The first of two candidate forums being hosted by JP Progressives for the four at-large Boston City Council seats is being held at Doyle's Cafe on Thursday. It was not immediately clear which of the many at-large city council candidates would be participating in the forum. The forum is being hosted by JP Progressives, MiJente, and Right to the City Vote. The event starts at 6:30 pm in Doyle's back room. This is a free event open to the public.
Longtime Jamaica Plain resident Mary Church recently announced his first foray into running for the at-large Boston City Council race. Church, 50, has lived in Jamaica Plain for 30 years, and lived in Allston, Fenway and Roslindale prior to JP. She grew up in Somerville, New Jersey (a different Somerville). She moved to Boston for college, fell in love with the city, and never left. Church fielded questions from Jamaica Plain News about her candidacy, what she would do if elected and more.
The field for this year's at-large Boston City Council election continues to grow with a wealth of viable candidates. Mattapan's David Halbert is one of those candidates. While Halbert doesn't live in JP, he does have a strong connection to the neighborhood, having been the Jamaica Plain liaison for former District 6 City Councilor John Tobin. Halbert also previously worked for At-Large Boston City Councilor Sam Yoon, as well as Governor Deval Patrick. Currently, Halbert is the deputy director of community affairs at the Middlesex County Sheriff's office.
Stop us if you've heard this before. The Boston City Council voted to change the length of their terms from two to four years. Back in 2016, the council voted 12-1 to change term limits, with only At-Large City Councilor Michelle Wu voting against it. On Wednesday, the council voted 11-2 in favor of changing their own term limits, with Wu once again voting against it, as did District 7 City Councilor Josh Zakim. Councilor Wu regularly provides recap notes on all Boston City Council meetings and provided insight into why her colleagues supported extending terms, as well as why she and Zakim voted against it. "Several councilors had stated at the working session on Monday and on the council floor today that having a longer term would strengthen the council as a counterweight to the mayor’s office, and it would save the city money by eliminating the need to run a citywide election in the non-mayoral odd year," wrote Wu.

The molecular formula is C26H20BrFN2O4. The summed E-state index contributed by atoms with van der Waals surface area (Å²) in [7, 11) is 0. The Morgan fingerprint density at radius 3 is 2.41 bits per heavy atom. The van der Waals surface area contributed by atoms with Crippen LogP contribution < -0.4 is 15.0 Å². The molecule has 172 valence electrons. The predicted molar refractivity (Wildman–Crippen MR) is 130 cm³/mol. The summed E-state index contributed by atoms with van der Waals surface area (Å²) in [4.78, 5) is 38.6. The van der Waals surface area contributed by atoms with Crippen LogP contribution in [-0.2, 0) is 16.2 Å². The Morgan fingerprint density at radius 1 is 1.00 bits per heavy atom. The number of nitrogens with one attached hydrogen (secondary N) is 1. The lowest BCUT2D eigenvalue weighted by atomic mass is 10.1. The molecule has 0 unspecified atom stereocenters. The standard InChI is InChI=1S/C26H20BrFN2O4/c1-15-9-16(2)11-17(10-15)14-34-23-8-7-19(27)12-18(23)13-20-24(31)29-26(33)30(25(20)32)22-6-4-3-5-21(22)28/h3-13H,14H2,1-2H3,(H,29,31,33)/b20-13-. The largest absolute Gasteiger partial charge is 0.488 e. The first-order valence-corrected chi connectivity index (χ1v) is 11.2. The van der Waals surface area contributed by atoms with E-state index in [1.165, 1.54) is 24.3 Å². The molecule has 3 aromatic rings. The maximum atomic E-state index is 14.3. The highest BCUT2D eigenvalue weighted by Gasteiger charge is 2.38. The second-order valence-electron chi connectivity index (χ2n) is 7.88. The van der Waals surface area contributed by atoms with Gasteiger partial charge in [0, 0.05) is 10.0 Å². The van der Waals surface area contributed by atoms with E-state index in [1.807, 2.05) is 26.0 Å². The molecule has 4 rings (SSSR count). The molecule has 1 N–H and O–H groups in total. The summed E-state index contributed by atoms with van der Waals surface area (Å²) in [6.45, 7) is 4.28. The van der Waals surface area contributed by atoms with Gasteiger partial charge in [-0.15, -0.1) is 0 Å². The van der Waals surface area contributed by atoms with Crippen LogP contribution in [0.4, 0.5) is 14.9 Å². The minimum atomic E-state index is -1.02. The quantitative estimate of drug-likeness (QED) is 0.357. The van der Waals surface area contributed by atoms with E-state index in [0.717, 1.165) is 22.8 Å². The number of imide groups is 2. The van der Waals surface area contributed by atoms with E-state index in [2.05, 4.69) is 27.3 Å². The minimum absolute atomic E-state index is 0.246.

Julia Mejia is running for Boston City Council At-Large and feels she would bring a strong focus on schools, as she founded and leads a network that helps parents and students increase equal access to high-quality public education. "I've devoted my life to helping those most impacted by the decisions made by policymakers to step out and speak up," said Mejia via press release. Professionally, Mejia founded and directs the Collaborative Parent Leadership Network (CPLAN), which is comprised of community parents and students from district, charter, parochial and METCO schools. The network works with policymakers and educations to increase equal access to high-quality public education. Formed in 2015, CPLAN has garnered influence by having five members appointed to statewide Department of Education board, while also serving as an advisory to nonprofits and public agencies to include parents in decision making.